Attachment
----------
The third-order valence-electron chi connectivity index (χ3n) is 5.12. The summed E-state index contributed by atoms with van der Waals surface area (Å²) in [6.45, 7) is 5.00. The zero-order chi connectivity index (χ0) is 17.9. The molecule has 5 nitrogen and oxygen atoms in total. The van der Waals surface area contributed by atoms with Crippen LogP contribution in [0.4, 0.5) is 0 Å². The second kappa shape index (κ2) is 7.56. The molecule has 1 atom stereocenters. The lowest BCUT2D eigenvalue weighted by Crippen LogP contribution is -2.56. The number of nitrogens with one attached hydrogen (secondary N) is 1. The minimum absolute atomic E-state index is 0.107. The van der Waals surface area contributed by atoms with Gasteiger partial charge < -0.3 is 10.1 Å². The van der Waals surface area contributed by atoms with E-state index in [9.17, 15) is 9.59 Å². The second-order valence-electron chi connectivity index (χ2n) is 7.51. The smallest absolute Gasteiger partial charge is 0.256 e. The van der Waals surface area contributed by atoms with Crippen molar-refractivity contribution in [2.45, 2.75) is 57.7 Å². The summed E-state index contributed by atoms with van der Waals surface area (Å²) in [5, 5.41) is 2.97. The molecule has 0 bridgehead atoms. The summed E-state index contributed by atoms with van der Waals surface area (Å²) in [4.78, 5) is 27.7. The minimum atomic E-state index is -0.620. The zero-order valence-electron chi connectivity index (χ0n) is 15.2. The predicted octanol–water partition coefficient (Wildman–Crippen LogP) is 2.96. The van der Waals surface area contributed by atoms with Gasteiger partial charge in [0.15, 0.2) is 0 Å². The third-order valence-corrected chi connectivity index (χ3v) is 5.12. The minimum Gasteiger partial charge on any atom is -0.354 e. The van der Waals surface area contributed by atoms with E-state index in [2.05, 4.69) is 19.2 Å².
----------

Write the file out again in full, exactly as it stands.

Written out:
The third-order valence-electron chi connectivity index (χ3n) is 5.12. The summed E-state index contributed by atoms with van der Waals surface area (Å²) in [6.45, 7) is 5.00. The zero-order chi connectivity index (χ0) is 17.9. The molecule has 5 nitrogen and oxygen atoms in total. The van der Waals surface area contributed by atoms with Crippen LogP contribution in [0.4, 0.5) is 0 Å². The second kappa shape index (κ2) is 7.56. The molecule has 1 atom stereocenters. The lowest BCUT2D eigenvalue weighted by Crippen LogP contribution is -2.56. The number of nitrogens with one attached hydrogen (secondary N) is 1. The minimum absolute atomic E-state index is 0.107. The van der Waals surface area contributed by atoms with Gasteiger partial charge < -0.3 is 10.1 Å². The van der Waals surface area contributed by atoms with E-state index in [9.17, 15) is 9.59 Å². The second-order valence-electron chi connectivity index (χ2n) is 7.51. The smallest absolute Gasteiger partial charge is 0.256 e. The van der Waals surface area contributed by atoms with Crippen molar-refractivity contribution in [2.45, 2.75) is 57.7 Å². The summed E-state index contributed by atoms with van der Waals surface area (Å²) in [5, 5.41) is 2.97. The molecule has 0 bridgehead atoms. The summed E-state index contributed by atoms with van der Waals surface area (Å²) in [4.78, 5) is 27.7. The minimum atomic E-state index is -0.620. The zero-order valence-electron chi connectivity index (χ0n) is 15.2. The predicted octanol–water partition coefficient (Wildman–Crippen LogP) is 2.96. The van der Waals surface area contributed by atoms with Gasteiger partial charge in [0.15, 0.2) is 0 Å². The third-order valence-corrected chi connectivity index (χ3v) is 5.12. The minimum Gasteiger partial charge on any atom is -0.354 e. The van der Waals surface area contributed by atoms with E-state index in [2.05, 4.69) is 19.2 Å².